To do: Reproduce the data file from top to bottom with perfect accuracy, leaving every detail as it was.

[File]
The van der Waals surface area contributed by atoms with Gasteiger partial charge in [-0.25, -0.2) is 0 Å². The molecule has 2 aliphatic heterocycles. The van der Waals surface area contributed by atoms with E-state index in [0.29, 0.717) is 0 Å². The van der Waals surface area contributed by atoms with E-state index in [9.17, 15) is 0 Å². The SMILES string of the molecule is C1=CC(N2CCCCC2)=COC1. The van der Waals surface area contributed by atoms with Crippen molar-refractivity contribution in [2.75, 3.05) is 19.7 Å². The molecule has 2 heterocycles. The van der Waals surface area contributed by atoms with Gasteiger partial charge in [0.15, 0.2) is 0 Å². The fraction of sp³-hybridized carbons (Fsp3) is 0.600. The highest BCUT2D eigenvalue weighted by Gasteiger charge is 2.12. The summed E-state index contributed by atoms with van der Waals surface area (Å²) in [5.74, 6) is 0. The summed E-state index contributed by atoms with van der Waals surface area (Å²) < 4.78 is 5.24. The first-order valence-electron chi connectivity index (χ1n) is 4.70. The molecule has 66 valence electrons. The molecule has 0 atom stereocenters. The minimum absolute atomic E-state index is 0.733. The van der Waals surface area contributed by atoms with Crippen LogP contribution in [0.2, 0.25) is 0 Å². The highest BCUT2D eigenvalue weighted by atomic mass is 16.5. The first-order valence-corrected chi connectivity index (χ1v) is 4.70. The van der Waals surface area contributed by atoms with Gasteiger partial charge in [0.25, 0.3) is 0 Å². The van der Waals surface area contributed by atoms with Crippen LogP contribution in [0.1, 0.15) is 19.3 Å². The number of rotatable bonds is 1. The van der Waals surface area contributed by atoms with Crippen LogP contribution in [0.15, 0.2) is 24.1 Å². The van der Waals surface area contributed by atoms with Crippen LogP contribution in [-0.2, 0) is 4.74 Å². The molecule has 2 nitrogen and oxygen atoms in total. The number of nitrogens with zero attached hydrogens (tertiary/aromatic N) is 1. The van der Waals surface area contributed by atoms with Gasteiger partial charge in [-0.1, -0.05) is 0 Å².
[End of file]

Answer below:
The van der Waals surface area contributed by atoms with Gasteiger partial charge in [-0.25, -0.2) is 0 Å². The molecule has 2 aliphatic heterocycles. The van der Waals surface area contributed by atoms with E-state index in [0.29, 0.717) is 0 Å². The van der Waals surface area contributed by atoms with E-state index in [9.17, 15) is 0 Å². The SMILES string of the molecule is C1=CC(N2CCCCC2)=COC1. The van der Waals surface area contributed by atoms with Crippen molar-refractivity contribution in [2.75, 3.05) is 19.7 Å². The molecule has 2 heterocycles. The van der Waals surface area contributed by atoms with Gasteiger partial charge in [0.15, 0.2) is 0 Å². The fraction of sp³-hybridized carbons (Fsp3) is 0.600. The highest BCUT2D eigenvalue weighted by Gasteiger charge is 2.12. The summed E-state index contributed by atoms with van der Waals surface area (Å²) in [5.74, 6) is 0. The summed E-state index contributed by atoms with van der Waals surface area (Å²) < 4.78 is 5.24. The first-order valence-electron chi connectivity index (χ1n) is 4.70. The molecule has 66 valence electrons. The molecule has 0 atom stereocenters. The minimum absolute atomic E-state index is 0.733. The van der Waals surface area contributed by atoms with Crippen LogP contribution in [0.2, 0.25) is 0 Å². The highest BCUT2D eigenvalue weighted by atomic mass is 16.5. The first-order valence-corrected chi connectivity index (χ1v) is 4.70. The van der Waals surface area contributed by atoms with Gasteiger partial charge in [0.25, 0.3) is 0 Å². The van der Waals surface area contributed by atoms with Crippen LogP contribution in [0.1, 0.15) is 19.3 Å². The number of rotatable bonds is 1. The van der Waals surface area contributed by atoms with Crippen LogP contribution in [0.15, 0.2) is 24.1 Å². The van der Waals surface area contributed by atoms with Crippen LogP contribution in [-0.2, 0) is 4.74 Å². The molecule has 2 nitrogen and oxygen atoms in total. The number of nitrogens with zero attached hydrogens (tertiary/aromatic N) is 1. The van der Waals surface area contributed by atoms with Gasteiger partial charge in [-0.1, -0.05) is 0 Å².